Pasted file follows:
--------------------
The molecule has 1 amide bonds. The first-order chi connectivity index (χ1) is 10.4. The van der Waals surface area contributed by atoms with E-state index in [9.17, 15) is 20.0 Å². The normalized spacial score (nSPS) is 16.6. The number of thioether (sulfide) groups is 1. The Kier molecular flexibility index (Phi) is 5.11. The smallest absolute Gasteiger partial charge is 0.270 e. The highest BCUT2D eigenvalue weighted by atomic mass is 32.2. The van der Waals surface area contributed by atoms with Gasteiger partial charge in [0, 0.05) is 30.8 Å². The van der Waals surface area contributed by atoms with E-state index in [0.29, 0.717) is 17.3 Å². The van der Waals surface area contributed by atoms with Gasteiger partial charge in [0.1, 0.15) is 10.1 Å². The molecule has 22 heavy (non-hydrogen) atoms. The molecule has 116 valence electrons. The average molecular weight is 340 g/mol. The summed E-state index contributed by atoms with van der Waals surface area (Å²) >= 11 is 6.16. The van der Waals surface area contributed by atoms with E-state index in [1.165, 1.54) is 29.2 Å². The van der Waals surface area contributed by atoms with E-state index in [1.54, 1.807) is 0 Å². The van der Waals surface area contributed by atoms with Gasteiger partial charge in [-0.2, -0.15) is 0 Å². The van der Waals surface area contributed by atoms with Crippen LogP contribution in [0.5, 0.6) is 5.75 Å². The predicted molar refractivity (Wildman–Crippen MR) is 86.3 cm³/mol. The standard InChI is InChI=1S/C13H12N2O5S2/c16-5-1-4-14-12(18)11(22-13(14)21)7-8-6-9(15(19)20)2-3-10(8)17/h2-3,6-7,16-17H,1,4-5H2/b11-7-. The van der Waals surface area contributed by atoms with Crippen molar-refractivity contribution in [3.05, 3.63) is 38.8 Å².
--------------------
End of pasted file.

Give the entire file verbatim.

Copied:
The molecule has 1 amide bonds. The first-order chi connectivity index (χ1) is 10.4. The van der Waals surface area contributed by atoms with E-state index in [9.17, 15) is 20.0 Å². The normalized spacial score (nSPS) is 16.6. The number of thioether (sulfide) groups is 1. The Kier molecular flexibility index (Phi) is 5.11. The smallest absolute Gasteiger partial charge is 0.270 e. The highest BCUT2D eigenvalue weighted by atomic mass is 32.2. The van der Waals surface area contributed by atoms with Gasteiger partial charge in [0, 0.05) is 30.8 Å². The van der Waals surface area contributed by atoms with E-state index in [0.29, 0.717) is 17.3 Å². The van der Waals surface area contributed by atoms with Gasteiger partial charge in [0.1, 0.15) is 10.1 Å². The molecule has 22 heavy (non-hydrogen) atoms. The molecule has 116 valence electrons. The average molecular weight is 340 g/mol. The summed E-state index contributed by atoms with van der Waals surface area (Å²) >= 11 is 6.16. The van der Waals surface area contributed by atoms with E-state index in [1.165, 1.54) is 29.2 Å². The van der Waals surface area contributed by atoms with E-state index in [1.54, 1.807) is 0 Å². The van der Waals surface area contributed by atoms with Gasteiger partial charge in [-0.2, -0.15) is 0 Å². The van der Waals surface area contributed by atoms with Crippen LogP contribution in [0.5, 0.6) is 5.75 Å². The predicted molar refractivity (Wildman–Crippen MR) is 86.3 cm³/mol. The standard InChI is InChI=1S/C13H12N2O5S2/c16-5-1-4-14-12(18)11(22-13(14)21)7-8-6-9(15(19)20)2-3-10(8)17/h2-3,6-7,16-17H,1,4-5H2/b11-7-. The van der Waals surface area contributed by atoms with Crippen molar-refractivity contribution in [3.05, 3.63) is 38.8 Å².